This is a picture of Padre Ramos a small Fishing community , this is where picture change stared its first project back in 2011.
.I'm so glad I met Kate Gazaway (Picture change founder) 7 years ago and She gave me more than just her friendship, she shared with me the skills She knew, those skills will remaind with me for life and they have really changed my life. .
.I will never thanks Picture Change enough, all I can do is just share the impact that have had in my life and I want more people to be involve and impact other kids' life like it did to mine. .
. (Photo and caption by @rosyumanzord)

We are so thrilled to announce our first pop-up gallery on November 8 featuring photography from @picturechange students all over the world!
True to the title, this collection is “Stories From the Source,” beautiful, powerful, intimate moments captured by first-time photographers from Nicaragua, India, Montenegro, Uganda, and refugees now living in Nashville, TN.
The premier will be at @WeWork (901 Woodland St location) in Nashville from 6-8pm. Free admission, a silent auction with swag from local creators, messages from our students, and a few more surprises. Oh! And incredible photography you’ll just have to witness for yourself.
See you soon!

Event design by @bethanyjbauman

“One of the cleaning processes of coffee cherries. .
.This family is from Matagalpa Nicaragua where we have some of the best coffee.”
Photo and caption by @rosyumanzord

This is the place where my school used to be.
.In padre Ramos about 23 years ago we only had one teacher and she only taugh first and second grade, the kids that wanted to go further than that had to walk 4.8km to get to the next School which was based in Jiquilillo.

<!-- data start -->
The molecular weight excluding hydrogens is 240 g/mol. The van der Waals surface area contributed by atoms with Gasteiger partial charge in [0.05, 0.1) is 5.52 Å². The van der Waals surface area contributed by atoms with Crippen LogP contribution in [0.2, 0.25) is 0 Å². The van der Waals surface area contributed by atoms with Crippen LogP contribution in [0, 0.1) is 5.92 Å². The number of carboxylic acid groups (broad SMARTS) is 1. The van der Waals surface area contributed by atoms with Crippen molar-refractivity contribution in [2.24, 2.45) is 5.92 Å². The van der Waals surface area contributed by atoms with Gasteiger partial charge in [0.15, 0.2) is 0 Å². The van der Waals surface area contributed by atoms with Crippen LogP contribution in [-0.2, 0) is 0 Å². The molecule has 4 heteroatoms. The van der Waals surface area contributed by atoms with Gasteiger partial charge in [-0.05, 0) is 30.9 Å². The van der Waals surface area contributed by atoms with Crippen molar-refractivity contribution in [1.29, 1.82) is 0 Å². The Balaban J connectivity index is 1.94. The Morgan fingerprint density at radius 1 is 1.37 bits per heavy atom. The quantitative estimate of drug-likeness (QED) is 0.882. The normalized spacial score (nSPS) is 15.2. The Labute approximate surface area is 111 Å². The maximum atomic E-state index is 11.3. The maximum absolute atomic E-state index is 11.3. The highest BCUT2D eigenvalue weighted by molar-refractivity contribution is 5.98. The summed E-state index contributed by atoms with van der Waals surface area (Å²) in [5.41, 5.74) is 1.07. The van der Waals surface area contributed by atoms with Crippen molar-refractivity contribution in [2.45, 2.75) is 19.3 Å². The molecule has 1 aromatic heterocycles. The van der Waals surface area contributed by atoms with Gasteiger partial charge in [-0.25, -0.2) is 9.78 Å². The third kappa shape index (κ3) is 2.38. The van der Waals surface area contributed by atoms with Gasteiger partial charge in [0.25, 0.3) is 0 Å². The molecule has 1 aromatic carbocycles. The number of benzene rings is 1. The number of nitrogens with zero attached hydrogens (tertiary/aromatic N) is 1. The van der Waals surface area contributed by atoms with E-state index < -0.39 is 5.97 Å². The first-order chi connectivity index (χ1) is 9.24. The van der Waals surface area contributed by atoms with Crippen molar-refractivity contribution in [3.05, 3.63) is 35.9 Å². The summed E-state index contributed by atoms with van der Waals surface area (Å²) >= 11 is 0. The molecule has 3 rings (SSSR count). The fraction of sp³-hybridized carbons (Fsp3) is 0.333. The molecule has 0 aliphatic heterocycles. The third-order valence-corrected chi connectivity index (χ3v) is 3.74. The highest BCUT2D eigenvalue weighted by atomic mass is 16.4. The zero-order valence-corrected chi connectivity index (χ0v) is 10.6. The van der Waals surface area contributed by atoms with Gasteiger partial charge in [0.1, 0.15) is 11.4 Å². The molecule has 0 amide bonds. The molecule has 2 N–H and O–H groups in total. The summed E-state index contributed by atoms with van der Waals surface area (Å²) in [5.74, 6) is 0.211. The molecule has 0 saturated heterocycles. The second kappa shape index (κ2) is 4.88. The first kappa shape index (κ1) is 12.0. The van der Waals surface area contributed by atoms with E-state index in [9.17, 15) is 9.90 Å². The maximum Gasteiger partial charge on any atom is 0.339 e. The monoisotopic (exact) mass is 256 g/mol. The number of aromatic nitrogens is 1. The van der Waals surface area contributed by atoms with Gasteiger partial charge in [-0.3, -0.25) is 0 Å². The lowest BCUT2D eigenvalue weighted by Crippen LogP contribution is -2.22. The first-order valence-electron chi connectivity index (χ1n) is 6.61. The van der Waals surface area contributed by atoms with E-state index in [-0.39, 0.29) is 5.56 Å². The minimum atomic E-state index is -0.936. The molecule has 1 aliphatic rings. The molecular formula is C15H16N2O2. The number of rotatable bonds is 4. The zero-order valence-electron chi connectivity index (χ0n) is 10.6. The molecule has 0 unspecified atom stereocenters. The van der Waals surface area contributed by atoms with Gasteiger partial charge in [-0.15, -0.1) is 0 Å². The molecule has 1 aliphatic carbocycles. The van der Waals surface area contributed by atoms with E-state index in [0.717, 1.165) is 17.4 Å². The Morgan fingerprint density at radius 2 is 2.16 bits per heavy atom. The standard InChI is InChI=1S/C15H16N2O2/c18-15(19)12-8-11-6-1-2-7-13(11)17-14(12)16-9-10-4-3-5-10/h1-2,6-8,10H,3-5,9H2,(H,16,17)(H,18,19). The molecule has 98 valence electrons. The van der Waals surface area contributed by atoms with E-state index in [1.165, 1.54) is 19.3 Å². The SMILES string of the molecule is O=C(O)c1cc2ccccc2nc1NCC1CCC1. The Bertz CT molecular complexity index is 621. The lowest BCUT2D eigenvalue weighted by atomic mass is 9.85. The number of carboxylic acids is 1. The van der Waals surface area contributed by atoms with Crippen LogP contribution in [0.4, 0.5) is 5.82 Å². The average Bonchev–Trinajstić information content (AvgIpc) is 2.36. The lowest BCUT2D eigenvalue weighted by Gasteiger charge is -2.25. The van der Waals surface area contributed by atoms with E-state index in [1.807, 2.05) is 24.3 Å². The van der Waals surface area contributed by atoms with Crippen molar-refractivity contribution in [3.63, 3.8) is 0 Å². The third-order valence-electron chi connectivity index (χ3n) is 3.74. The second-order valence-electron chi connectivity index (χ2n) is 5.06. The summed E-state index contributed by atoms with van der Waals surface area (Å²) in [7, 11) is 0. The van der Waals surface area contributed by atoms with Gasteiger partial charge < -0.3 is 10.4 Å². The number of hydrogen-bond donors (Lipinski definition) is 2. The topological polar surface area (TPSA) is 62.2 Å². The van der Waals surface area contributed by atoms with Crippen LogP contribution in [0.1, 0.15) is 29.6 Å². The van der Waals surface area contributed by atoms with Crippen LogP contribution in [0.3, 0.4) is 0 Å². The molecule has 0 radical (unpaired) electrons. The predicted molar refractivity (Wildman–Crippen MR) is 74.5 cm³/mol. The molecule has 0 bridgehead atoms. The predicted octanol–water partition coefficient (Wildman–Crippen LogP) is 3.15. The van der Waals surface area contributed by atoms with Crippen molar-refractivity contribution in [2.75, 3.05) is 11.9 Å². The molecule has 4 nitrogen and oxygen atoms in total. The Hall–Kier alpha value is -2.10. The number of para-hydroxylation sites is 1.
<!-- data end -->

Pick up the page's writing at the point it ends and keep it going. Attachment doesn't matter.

The bus couldn't come all the way to our community because of the sand that the Tsunami in 1992 brought into the road. .
.The other day I went to take photos for my buisness and I stopped by this place just to see what is left there and there is not much left just this building that used to be the clinic, that also was one of our playground, the best playground of course was the beach, I remember that we used to play with the ocean trying to avoid the water but there were times when we got all wet and got in trouble with the teacher for that. .
.Walking or riding my bicycle to this school was always fun, sometimes we saw turttles laying their eggs and sometimes we got to drink coconuts water because some coconuts trees were down.
In 1998 the ocean began to get into the classrooms, then the teachers decided that it was about time to give up on our School and move to somewhere else. .
.A week later after we moved the school walls fall down. We knew the ocean was not going to stop and it hasn't stop.
"I wonder if the time to give up on our community will come and we all will have to move to somewhere else" .
I just wanted to share a little bit of my memories and what this place mean to me. (Photos and caption by @rosyumanzor)

"Maybe we are little but we are not afraid". .That is what Fernanda said when She score a goal and the other girls team were bigger than them.
.I can't even explain the joy I have when I see these little girls playing and having so much fun, many of their moms and even myself didn't have this opportunity when we were little because we were girls and as girls we were not allow to do many things, even playing with other boys was bad. I wanted to be a boy because their lives seem to be better than the girls’ lives. .
.I'm glad times are changing and little girls can do more now.
. (Photos and caption by @rosyumanzord )

My little niece just enjoying life. No worries just fun at my backyard. . .
(Photo and caption by @rosyumanzord )

“Fishing has changed because now we have less fish. These guys almost always catch a lot of red snappers, these are red snappers that live inside and close to the mangroves. These men are very smart they have home-made harpoons and that is how they catch them, I don't know the steps to do it but I know that the rest of the people that fish in the estruary say they are very brave.” (Photos and caption by @rosyumanzord )

#nicaragua #padreramos